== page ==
In Ohio, the state’s equitable distribution rules mean your marital property will be divided fairly if you should ever divorce your spouse. Your separate property will be protected from property division in your divorce. However, the designation of property ownership is not necessarily set in stone.

A legal process known as transmutation may allow for separate property to become marital property, and marital property to become separate property. This exchange of ownership designation could potentially allow you to keep  property you rely on in your divorce that you might have otherwise shared. Transmutation is made possible through written agreements between spouses, joint titles, gifting, and complex property that can be defined as both marital and separate.

For the majority of cases, family law courts in equitable distribution states like Ohio shy away from allowing marital property to become separate through transmutation. And not all Ohio jurisdictions recognize  transmutation to turn separate property to marital property. Why would they want that to occur, though?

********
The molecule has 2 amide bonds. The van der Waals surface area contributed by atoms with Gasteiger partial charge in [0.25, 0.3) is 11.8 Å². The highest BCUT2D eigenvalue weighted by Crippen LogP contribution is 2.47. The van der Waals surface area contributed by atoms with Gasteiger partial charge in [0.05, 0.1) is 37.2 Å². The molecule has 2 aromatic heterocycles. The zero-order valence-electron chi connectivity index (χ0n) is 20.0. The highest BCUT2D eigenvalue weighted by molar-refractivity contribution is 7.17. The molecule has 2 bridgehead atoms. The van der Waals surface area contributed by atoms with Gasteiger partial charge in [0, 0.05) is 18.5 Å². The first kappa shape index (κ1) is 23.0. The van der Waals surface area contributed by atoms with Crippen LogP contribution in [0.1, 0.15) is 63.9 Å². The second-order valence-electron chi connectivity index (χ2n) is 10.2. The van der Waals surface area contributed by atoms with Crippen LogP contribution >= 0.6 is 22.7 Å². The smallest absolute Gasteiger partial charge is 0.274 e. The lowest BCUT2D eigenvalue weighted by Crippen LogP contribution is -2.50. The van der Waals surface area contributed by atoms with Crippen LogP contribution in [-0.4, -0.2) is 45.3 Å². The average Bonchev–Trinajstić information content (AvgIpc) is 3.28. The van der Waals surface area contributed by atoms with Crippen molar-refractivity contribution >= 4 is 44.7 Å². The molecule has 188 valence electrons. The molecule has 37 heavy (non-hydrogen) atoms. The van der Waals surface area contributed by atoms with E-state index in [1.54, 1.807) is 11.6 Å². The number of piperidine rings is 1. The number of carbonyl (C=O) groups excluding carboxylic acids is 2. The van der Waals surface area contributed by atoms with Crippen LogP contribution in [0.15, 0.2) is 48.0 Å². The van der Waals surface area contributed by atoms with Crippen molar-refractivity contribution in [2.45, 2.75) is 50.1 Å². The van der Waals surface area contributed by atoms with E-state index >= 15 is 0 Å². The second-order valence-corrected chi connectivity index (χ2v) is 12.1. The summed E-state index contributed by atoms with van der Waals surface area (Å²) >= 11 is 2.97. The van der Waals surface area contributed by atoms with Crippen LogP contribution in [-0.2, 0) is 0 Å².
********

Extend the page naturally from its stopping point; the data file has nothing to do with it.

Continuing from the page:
Transmutation may cause separate property to be classified as marital when separate property is transferred to ownership of both spouses. Lastly, transmutation might occur if marital property is improved by using separate funds.


Do you have questions about transmutation and how it might become a factor in your Ohio divorce? Weis Law Group is here to provide all the answers you need, as well as legal guidance and representation. We have a reputation throughout our communities for being able to provide compassionate and directed advocacy for clients in even the most complex or high stakes of divorces. Contact us at any time to arrange an initial consultation.